Bringing Hokulea home: Gathering to honor Waimea voyagers
WAIMEA — On April 12 at 5 p.m., the community will gather at Kahilu Town Hall to honor the Waimea canoe crew members who will sail Hokulea home from Tahiti on the last leg of her Malama Honua Voyage.
Although sharing Waimea roots, each crew member has had their own journey to the canoe. Kala Thomas, who will sail on Hikianalia, grew up with the canoe in Waimea.
“Kala Thomas was in seventh grade when Uncle Tiger Espere, Steve Coffee and Gary Benson built the Hoku’ili’ili at Waimea School. Kala helped build that, so his genealogy is actually from that time,” said Pomai Bertelmann, who will captain Hokulea.
Pua Lincoln, who will be part of the navigation team on Hokulea, was a student at Waimea Elementary School when Mauloa sailed into her life.
“My first official introduction to any canoe was when Mauloa was built. I was at Waimea Elementary and they took her into the gym and set her up. When I saw her, I was just awestruck. And then later on I got trained to sail that canoe and that was the hook,” she said.
From an early age, Lincoln was aware of her family’s voyaging legacy.
“I had heard stories from my own kupuna and my father about our ancestral migrational path and how we came from a family of voyagers,” she said.
Lincoln said she is humbled and honored to be part of this epic journey to bring Hokulea home.
“When she comes home, it’s full circle and all about returning her back to all of those people whose prayers have kept her going, moving and afloat, perpetuating her ability to persevere,” she said.
After finishing high school at Kamehameha Schools on Oahu, lead navigator Ka’iulani Murphy found her way to the canoe when she attended a lecture by Nainoa Thompson at the Hawaiian Studies Center at UH-Manoa.
“To hear Nainoa talk, I was in awe, and my sophomore year I took voyaging courses. Hokulea was in dry dock and so I spent Saturdays and volunteer work days there. When she was relaunched spring semester, our class got to sail her to Molokai as part of her sea trials. I was one of the few that didn’t get seasick so they asked me to come back,” she said.
But Murphy also has strong roots with the aina in Waimea and in her family’s Waipio Valley loi where they grew kalo.
“All three of us — Pomai, Pua Lincoln and I — all grew up in Kuhio Village. My mom’s father is from Waipio and growing up our family spent just about every weekend there on the aina. I realized later how fortunate we were to grow up like that,” she said.
In 2000, Murphy took her first blue water voyage from Tahiti to Hawaii and looks forward to repeating the experience.
“I love that my first voyage was coming home to Hawaii. It’s really special to see the islands pulled up from the sea. It really gives you a sense of how our kupuna first saw the islands when they came,” she said.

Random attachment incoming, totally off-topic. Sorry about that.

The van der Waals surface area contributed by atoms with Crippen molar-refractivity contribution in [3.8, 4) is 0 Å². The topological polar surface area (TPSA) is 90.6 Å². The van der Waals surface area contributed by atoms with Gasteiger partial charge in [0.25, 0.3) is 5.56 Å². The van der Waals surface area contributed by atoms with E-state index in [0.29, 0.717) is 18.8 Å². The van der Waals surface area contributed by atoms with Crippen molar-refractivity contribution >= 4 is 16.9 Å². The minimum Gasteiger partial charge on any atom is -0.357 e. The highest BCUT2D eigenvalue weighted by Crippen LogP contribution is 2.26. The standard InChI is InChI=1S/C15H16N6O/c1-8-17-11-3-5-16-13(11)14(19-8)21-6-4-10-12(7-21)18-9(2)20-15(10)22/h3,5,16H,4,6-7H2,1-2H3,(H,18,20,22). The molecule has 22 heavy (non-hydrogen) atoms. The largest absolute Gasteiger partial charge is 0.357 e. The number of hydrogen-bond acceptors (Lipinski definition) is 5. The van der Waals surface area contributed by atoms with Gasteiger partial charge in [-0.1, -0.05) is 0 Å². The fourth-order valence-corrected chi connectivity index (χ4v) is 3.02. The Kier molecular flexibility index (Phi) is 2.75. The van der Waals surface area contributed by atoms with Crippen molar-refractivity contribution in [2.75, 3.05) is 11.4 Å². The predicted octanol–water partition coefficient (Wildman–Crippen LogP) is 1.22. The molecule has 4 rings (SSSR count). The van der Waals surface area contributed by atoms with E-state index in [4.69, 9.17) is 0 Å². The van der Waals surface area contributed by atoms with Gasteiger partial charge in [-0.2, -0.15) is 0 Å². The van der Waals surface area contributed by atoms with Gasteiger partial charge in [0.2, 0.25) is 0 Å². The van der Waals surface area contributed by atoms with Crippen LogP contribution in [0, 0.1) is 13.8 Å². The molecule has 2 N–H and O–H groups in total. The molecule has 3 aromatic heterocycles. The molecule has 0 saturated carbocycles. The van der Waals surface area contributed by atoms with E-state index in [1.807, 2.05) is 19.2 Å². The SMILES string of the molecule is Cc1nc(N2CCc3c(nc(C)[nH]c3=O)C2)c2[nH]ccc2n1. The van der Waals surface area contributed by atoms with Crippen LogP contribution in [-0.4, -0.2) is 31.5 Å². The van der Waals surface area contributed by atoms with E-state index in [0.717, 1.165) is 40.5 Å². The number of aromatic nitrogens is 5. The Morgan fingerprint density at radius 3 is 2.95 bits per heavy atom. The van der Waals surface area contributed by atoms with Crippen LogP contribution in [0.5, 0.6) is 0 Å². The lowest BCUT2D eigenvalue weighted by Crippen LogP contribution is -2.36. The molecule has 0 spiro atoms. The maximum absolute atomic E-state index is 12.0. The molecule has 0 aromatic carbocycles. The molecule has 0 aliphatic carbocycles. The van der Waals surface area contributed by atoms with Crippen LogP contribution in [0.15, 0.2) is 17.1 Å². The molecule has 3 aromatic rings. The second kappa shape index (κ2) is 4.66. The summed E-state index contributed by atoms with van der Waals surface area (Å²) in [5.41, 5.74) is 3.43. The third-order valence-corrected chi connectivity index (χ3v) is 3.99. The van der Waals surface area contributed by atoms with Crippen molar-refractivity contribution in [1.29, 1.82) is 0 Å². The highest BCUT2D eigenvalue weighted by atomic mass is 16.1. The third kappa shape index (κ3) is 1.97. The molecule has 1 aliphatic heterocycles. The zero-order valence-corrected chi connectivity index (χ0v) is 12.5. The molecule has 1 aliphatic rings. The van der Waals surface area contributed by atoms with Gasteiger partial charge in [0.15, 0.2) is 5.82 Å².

Although a repeat of her 2000 experience, this voyage will take Murphy to the next level in a long journey with the canoe.
“Pomai and I were nervous about stepping into those roles, but at the same time realizing it isn’t about us, but about our teachers making the investment over the years, hoping that we would assume the roles as time went on. But, oh my gosh, it’s now already?” she said.
Pomai Bertelmann has grown up with the canoe. Her father, Clay Bertelmann, was instrumental in the creation of Mauloa, Makali’i and Na Kalai Waa, the Hawaii Island canoe organization.
For Bertelmann, this final leg and the entire Malama Honua represents the next phase.
“(It’s) the leadership’s vision of succession. Over the last 40 years we’ve evolved into a thriving voyaging family and community. It is a great image to see all of these diverse people coming together and this moku move forward because of all of that collaboration — a life force that comes into one entity and works synergistically,” she said.
Synergy was at work in the creation of a crew list, a complicated task that she shared with Murphy.
“What we worked to do was create lists on our own, come back and match them up. I had to remember, go back through all kinds of documentations, crew lists and look at different skills. It’s been a lot of relying upon what I’ve learned and solidifying decisions with pule,” said Bertelmann.
A crucial quality for crew members is the willingness to participate in exchanges with the community, without which none of this would be possible.
“This voyage is what the community has given to us. It’s an indication that the community has supported us and has been behind us all the way,” she said.
Technological improvements have made it possible to engage communities across the globe. Scott Kanda, who grew up in Honokaa and works with Oiwi TV, will be sailing on Hikianalia. He brings communication skills to the canoe.
“They stand their watch, and then they go into the editing bay and cut and edit raw footage,” said Bertelmann.
When the voyage is completed, the Ohana Waa will begin to put lessons learned into place on the aina.
“In the wake of this voyage, we will see the collective team that may be coming together to move forward with the larger purpose of aina-based education in our schools and communities,” she said.
The voyage home will be one of gratitude for Hokulea’s far-reaching influence.
“Voyaging is one thing, but language, education, music, dancing – all of those things – were ignited by the matriarch Hokulea,” said Lincoln.
The April 12 program will include a free community dinner and a ceremony to honor and send off voyagers. It is a collaborative effort between the Waimea Educational Hui, Mala’ai Culinary Garden at Waimea Middle School, Richard Smart Fund, Makali’i Ohana and Waimea Hawaiian Civic Club.